Long-Term Options: The best option for amateur athletes under 18, or student-athletes who want to be in the U.S. for six months or more, would most likely be an F-1 Student Visa. With this visa, you can go to school for part of the day and spend the rest of the day in training. If you are not of University age, and you only want to be in the U.S. for one year, then you can attend public school. If you are not of university age and you would like to be in the U.S. for more than one year, you must attend a private school. There are immigration laws that state that F-1 visas can only be used to attend public secondary/high schools for twelve months. Homeschool and online school also do not count for an F-1 visa. If you are a university-age student and eligible to enroll in a U.S. university as a student-athlete, then you are allowed to obtain an F-1 Visa for a Public University.

The first step to applying for an F-1 Visa is acceptance by a school that can accept foreign students. The student has to prove to the school that they are financially able to support themselves throughout their course of study in the U.S. and pay for tuition. If the school is satisfied, they will issue you an I-20 form. You will have to take this I-20 form to the U.S. consulate, as part of the F-1 Visa application process.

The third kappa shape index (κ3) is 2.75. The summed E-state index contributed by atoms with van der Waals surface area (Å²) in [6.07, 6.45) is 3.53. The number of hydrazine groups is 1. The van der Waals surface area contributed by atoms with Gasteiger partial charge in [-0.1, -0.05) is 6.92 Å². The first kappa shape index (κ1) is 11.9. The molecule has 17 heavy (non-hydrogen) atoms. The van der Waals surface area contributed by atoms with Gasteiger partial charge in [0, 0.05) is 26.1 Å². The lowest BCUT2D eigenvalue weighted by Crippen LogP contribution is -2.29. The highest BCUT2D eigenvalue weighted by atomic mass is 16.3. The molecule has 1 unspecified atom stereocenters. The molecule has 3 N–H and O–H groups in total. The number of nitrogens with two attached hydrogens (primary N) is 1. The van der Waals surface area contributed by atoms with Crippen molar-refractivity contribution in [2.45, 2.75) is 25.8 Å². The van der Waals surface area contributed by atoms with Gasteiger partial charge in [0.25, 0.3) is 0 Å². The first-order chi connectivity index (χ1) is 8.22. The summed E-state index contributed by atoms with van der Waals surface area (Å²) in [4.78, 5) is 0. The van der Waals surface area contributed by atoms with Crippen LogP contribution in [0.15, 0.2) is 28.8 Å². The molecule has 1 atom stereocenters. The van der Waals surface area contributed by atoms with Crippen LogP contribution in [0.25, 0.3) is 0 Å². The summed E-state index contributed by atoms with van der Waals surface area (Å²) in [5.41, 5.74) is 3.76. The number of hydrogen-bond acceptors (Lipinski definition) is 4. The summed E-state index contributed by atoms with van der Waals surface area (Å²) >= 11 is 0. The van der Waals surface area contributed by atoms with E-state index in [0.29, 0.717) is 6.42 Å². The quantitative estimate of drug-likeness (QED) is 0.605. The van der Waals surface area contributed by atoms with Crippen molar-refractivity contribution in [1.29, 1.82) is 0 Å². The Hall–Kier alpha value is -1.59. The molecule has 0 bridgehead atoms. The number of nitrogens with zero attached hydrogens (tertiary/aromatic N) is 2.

Another longer-term option is a P-1 Visa. If you don’t wish to study while you are in the United States, but rather you just wish to compete and/or train for an extended period, then this is probably the option for you if you can satisfy the criteria. The P-1 Visa is for athletes who have achieved international recognition in their sport, or athletes (who have not themselves achieved international recognition), but are on a team that has been internationally recognized. We will discuss the P-1 Visa in greater depth, in the next section of this article, as it is traditionally an option for Professional Athletes.  

Amateurs trying to go Pro. Going pro can be a difficult task for any athlete. The United States is a great place for professional athletes to get their start, assuming they can enter into the minor professional tournaments, or get themselves on a professional team. The sheer size of the United States professional sports leagues, circuits, and associations offers the aspiring professional athlete much more opportunity than in many other countries. However, the last thing you are going to want to worry about while you’re focusing on performing to the best of your ability is your immigration status. Fortunately, there are some really good options available and some of them are relatively easy to obtain.